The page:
Aqueducts of Istanbul
Driving & Walking Tour with Serif Yenen or one of his colleagues from the Serif Yenen Private Guides Team.
Throughout history Constantinople has always lacked sufficient fresh water sources. That’s why, starting from Late Antiquity, extensive systems of aqueducts were built to help supply water to the growing population of the city. This system also included a large number of cisterns that stored water supplied by aqueducts.
The Aqueduct of Valens is one of the most impressive Byzantine structures of modern Istanbul.
Constantinople never matched the water supply of the city of Rome, which had eleven aqueducts. Nevertheless it involved some of the most remarkable engineering of antiquity, including the longest aqueduct system of the ancient world. Originating in Thrace, it brought water from over 120 kilometers away, on perhaps more than 550 km of channels.
Hadrian’s line seems to correspond with the main Ottoman water supply channel the Kırkçeşme system that brought water from the Belgrade Forest and entered the city just north of Kaligaria Gate (Eğri Kapı).
Ottoman Sultan Mehmed II ordered work on the aqueduct system to supply shortly after capturing Constantinople in 1453. It seems that the ruins of Byzantine aqueducts were still prominent when he began to rebuild the water systems, making it unclear how much was restored or rebuilt.
Mehmed II redeveloped the water system in Halkalı to supply the Aqueduct of Valens (Bozdoğan Kemeri). He also redeveloped part of the water system in the Belgrade Forest, using the water sources on the southern bank of the Cebecikoy Stream. This system was known as Kırkçeşme (Turkish “forty fountains”).
The most impressive Ottoman water system was the Kırkçeşme water supply system that was restored and expanded by Architect Sinan between 1554 and 1563. This system, which brought large quantities of water from the Belgrade Forest on the north side of the city, was the biggest to be built during the Ottoman period.
It seems that Süleyman the Magnificent (1520-1566) commissioned this water system after noticing water leaking from an old aqueduct when hunting around the Kağıthane Stream. During his reign increases in Constantinople’s population were causing water shortages in the city. Architect Sinan’s system collected water from the branches of the Kağıthane Stream in the Belgrade Forest, partly using the old Roman water channels as a guide.
This huge water supply system had 55 kilometers of channels and 33 aqueducts, five of which were monumental with several tiers of arches.
During the reign of Mahmud I (1730-1754), a new aqueduct system known as Taksim supplied Pera (Galata) with water. It consisted of two aqueducts, the Sultan Mahmud and Bahçeköy. Taksim Square is named after the Taksim Maksemi, as its water distribution chamber is located there.
The tour program will rather focus on some of these picturesque aqueducts scattered around just outside of Istanbul. There will be good photo opportunities and a lunch stop (not included in the price) at a restaurant with good local food.
Come join us to discover the Aqueducts of Istanbul located outside the Old City Walls.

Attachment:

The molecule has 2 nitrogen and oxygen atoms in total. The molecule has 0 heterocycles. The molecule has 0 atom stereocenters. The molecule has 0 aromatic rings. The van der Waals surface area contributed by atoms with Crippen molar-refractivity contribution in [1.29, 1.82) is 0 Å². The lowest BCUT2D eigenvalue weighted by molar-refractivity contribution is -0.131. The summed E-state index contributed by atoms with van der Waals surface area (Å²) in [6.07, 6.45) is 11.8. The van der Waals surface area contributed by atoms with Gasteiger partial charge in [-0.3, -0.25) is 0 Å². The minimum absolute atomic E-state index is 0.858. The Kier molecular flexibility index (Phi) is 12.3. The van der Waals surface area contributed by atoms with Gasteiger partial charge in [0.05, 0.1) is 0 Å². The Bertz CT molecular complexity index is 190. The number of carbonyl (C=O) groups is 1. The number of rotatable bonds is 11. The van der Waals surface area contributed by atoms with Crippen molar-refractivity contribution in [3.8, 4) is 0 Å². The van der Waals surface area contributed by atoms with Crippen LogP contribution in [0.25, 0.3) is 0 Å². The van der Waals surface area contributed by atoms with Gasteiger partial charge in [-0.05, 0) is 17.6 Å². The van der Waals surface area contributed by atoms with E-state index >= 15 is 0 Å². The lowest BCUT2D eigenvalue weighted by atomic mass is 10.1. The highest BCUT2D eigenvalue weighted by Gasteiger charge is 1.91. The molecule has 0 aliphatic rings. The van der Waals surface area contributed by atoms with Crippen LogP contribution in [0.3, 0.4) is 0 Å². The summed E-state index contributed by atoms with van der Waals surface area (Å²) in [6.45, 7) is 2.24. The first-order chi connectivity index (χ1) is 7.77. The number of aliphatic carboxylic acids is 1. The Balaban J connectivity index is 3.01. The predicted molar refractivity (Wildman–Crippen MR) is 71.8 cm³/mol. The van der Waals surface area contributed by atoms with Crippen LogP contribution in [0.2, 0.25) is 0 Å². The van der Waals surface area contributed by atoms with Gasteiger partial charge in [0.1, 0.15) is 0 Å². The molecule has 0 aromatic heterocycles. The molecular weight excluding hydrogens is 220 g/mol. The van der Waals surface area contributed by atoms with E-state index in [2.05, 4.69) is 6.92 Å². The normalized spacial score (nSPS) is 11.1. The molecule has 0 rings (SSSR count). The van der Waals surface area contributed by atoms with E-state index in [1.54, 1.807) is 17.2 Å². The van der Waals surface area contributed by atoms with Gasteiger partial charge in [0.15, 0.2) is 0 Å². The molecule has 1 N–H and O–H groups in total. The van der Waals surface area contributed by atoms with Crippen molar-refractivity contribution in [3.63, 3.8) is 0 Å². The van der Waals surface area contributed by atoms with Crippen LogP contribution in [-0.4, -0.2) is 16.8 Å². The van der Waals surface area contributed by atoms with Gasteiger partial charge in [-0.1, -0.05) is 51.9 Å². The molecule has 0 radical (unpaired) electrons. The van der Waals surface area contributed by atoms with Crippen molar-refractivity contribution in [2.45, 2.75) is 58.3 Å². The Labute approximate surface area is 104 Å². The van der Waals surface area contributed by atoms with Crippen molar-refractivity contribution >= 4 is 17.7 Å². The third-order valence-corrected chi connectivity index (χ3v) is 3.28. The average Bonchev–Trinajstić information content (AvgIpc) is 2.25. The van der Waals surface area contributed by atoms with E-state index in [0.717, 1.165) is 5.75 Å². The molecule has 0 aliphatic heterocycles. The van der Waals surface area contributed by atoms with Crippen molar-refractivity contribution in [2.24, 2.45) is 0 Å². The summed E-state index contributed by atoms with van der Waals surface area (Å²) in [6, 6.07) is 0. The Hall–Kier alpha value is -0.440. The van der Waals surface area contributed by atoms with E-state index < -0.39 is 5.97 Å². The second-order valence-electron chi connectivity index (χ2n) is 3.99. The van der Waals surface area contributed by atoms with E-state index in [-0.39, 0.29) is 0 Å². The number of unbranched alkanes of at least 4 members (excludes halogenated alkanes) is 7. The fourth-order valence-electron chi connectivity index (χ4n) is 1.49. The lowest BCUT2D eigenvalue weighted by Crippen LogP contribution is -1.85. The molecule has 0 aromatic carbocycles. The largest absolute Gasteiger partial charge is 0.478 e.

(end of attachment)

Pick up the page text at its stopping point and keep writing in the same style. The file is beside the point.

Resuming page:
Aqueducts of Istanbul – Program Summary
(There may be changes in the program)
- The tour will start from your hotel.
- Orientation and short intro about the Byzantine and Ottoman history.
- Aqueduct of Güzelce (Güzelce Kemer)
- Aqueduct of Egri (Eğri Kemer)
- Lunch at a restaurant (lokanta) with good local food.
- Aqueduct of Maglova (Mağlova Kemeri)
- Aqueduct of Uzun (Uzun Kemer)
- Aqueduct of Valens (Bozdoğan Kemeri)
- The tour will end either at your hotel or anywhere you like to be dropped off on the way back to the hotel.
- Let us remind you that there will be some walks and climbs in the wilderness. Hiking shoes will help.
- Private tour only for you, no other participants.
- Discover some of the unknown or lesser-known places that spread out far from the city center.
- Lunch break will be at a very good casual local restaurant with traditional food
- Catch picturesque instants with your camera.
Meeting Point and Time:
- As this is a private tour only for you with no other participants, we can start the tour anytime you like.
- The tour will start from your hotel and end either at your hotel or anywhere you like to be dropped off on the way back to the hotel.
- This tour is available everyday.
Duration of the Tour:
- It will take about 6-7 hours.
- The price is $325.00 USD per person (Minimum 2 participants).
- Children up to the age of 6 are free.
- For the confirmation of the tour, we will kindly ask you to make online payment by clicking on “BOOK NOW” button on this page.
What is Included?
- Professional tour guide services by Serif Yenen or one of his team members.
- Orientation and introduction about the Byzantine and Ottoman history
- Some complimentary copies of Serif’s publications.
- Transportation in a private van.
- Tea/coffee breaks.
- Entrance fees and costs to the places to be visited.
What is not Included?
- Personal expenses
- Gratuity to the guide (optional)
This tour is operated by A-group Travel Agency “Serif Yenen Travel” licensed by the Turkish Ministry of Tourism (Licence number: 8860)